Cody Nebeker at Seams Impossible Interiors gets credit for the beautiful upholstery work, which consists of distressed leather from Apex Leather and custom Gucci cloth inserts expertly stitched over a WiseGuys bench seat, with matching door and side panels. Custom square-weave carpet covers the floor, while overhead there’s a rich-looking suede headliner. Finishing touches include interior handles from United Pacific, a Speedway Motors rearview mirror, and switches from So-Cal Speed Shop.
The completed coupe strikes a beautiful balance between classic and contemporary. It has a traditional and almost timeless look and feel, yet incorporates modern design elements, comfort features, and performance, not to mention the first-rate craftsmanship and attention to detail we’ve come to expect from the best contemporary street rods. In other words, it’s a distinctively dashing Deuce that reminds us why ’32 Fords have endured as hot rod icons for more than 90 years. And perhaps best of all, next summer it could be yours!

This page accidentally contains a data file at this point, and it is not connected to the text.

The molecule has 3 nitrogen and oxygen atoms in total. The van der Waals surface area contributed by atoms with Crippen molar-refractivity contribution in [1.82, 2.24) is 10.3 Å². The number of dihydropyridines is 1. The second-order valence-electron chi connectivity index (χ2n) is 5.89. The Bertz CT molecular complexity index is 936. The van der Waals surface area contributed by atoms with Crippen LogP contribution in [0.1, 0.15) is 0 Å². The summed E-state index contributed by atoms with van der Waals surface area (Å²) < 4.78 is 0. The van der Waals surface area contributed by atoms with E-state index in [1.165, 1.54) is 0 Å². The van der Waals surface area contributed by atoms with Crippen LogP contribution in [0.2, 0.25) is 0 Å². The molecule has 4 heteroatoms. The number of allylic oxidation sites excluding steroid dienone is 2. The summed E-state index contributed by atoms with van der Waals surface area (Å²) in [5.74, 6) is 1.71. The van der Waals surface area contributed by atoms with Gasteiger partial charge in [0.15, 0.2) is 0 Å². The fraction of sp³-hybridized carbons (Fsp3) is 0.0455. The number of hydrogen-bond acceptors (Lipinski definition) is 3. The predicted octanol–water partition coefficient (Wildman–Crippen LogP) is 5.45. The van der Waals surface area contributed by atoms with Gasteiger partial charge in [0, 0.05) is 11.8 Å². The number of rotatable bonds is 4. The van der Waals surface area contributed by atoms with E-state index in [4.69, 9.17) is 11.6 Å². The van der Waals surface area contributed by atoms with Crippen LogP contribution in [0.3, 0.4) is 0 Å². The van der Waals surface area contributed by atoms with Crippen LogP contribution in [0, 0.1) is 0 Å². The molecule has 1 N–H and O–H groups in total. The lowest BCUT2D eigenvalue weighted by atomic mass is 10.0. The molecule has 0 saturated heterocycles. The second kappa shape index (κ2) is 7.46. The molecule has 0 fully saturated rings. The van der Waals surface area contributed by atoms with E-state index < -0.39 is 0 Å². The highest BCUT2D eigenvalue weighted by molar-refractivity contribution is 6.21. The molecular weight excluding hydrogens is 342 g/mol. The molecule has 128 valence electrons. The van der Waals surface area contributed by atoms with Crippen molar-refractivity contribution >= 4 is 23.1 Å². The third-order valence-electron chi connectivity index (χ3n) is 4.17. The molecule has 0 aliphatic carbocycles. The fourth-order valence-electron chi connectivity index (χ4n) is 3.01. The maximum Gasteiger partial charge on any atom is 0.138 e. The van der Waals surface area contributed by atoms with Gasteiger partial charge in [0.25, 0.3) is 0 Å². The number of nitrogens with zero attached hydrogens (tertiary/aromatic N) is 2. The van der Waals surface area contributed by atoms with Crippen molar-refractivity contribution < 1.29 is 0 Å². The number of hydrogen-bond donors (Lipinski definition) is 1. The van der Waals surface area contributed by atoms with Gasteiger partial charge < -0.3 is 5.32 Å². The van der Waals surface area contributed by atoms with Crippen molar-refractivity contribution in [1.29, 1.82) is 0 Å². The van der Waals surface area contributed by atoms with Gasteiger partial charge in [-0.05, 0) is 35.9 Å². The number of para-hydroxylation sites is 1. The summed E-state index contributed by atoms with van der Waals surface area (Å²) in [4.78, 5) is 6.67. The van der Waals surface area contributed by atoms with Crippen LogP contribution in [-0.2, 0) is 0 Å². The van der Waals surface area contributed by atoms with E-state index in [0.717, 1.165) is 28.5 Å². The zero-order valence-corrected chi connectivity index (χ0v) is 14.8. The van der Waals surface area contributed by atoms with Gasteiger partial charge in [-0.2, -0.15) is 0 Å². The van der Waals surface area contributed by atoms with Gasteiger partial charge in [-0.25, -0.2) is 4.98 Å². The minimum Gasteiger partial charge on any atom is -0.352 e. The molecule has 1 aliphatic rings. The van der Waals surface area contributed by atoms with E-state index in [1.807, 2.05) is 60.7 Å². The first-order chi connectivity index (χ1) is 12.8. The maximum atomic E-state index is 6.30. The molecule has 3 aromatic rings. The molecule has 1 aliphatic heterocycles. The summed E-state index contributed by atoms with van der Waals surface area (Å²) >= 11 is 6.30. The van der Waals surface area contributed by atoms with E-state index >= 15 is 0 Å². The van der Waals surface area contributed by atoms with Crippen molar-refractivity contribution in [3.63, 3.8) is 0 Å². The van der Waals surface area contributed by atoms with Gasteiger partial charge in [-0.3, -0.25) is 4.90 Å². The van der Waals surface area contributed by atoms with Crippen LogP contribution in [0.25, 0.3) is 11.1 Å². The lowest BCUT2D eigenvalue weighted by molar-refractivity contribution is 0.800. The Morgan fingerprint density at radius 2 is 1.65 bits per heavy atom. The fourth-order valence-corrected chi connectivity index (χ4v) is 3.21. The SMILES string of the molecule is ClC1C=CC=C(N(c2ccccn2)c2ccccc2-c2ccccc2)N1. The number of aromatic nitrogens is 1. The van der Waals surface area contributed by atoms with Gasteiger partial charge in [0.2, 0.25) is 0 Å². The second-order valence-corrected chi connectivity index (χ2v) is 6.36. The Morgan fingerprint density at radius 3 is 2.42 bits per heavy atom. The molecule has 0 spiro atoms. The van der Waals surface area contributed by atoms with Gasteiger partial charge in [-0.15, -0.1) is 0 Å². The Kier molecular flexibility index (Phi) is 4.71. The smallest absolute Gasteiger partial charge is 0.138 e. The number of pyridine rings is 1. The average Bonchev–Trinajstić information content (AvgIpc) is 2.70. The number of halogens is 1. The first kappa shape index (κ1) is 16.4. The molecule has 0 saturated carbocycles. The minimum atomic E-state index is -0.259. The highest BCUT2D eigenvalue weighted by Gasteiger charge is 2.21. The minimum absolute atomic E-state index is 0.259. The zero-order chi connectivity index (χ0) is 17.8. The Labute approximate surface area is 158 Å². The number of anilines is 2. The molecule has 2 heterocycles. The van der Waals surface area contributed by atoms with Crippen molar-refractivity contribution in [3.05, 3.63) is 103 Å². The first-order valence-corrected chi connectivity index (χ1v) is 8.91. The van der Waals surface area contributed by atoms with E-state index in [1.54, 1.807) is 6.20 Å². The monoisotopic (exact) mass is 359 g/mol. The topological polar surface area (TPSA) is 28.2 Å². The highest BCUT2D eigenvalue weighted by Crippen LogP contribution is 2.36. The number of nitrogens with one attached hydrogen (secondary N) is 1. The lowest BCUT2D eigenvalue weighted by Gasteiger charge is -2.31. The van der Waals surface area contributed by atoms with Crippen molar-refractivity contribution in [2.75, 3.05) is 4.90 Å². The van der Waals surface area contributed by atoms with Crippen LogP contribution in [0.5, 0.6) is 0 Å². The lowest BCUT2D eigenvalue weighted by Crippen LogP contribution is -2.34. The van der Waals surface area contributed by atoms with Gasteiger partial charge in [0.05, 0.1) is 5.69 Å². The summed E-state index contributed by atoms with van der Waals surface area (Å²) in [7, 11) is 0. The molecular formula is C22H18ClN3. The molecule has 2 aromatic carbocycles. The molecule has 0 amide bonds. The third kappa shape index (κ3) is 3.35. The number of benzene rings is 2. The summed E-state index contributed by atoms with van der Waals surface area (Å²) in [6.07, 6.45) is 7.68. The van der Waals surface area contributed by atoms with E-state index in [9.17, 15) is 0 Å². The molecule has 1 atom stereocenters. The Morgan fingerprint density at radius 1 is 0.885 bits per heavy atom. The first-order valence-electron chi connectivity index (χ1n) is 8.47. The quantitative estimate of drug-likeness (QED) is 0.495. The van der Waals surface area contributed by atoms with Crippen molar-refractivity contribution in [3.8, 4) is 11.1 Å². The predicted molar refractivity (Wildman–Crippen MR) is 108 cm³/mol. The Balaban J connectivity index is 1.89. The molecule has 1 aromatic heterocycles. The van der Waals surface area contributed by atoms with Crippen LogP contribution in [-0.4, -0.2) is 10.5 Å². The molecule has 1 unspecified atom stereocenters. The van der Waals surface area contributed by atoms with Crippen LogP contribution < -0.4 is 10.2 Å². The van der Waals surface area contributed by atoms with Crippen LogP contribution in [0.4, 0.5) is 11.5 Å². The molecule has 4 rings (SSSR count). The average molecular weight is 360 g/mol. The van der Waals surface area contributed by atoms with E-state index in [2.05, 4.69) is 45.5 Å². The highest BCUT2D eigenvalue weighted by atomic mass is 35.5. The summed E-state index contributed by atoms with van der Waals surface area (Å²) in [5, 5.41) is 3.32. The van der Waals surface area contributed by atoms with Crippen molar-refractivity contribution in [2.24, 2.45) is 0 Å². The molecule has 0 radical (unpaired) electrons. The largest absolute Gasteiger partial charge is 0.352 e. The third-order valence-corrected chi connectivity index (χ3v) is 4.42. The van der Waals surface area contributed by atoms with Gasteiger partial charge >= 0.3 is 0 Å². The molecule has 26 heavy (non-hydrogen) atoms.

See How The Car Came Together from Start to Finish!
7-Part Build Series:
Part 1 – Introduction | Part 2 – Chassis Fabrication | Part 3 – Chopping the Top | Part 4 – Metal Fabrication
Part 5 – Engine & Mechanicals | Part 6 – Body & Paint | Part 7 – Interior & Final Assembly
You Can Win This Deuce!
One lucky rodder will fire up and drive away in this dashing Deuce coupe at the Goodguys 2024 Summit Racing Nationals in Columbus, Ohio. Until then, you can check it out at Goodguys events through the end of 2023 and first half of 2024.
Registered Goodguys participants have a chance to qualify as finalists to win the coupe through the Goodguys Sunday Lucky Ticket program. Simply fill out the Sunday Lucky Ticket from your registration packet and drop it in the yellow barrel prior to the Sunday awards ceremony at any Goodguys event. We’ll qualify one lucky finalist at each event leading up to Columbus. Online entry is also available at www.good-guys.com. One current Goodguys member will also be randomly selected as a finalist prior to the 2024 Goodguys Summit Racing Nationals.
Photos by John Jackson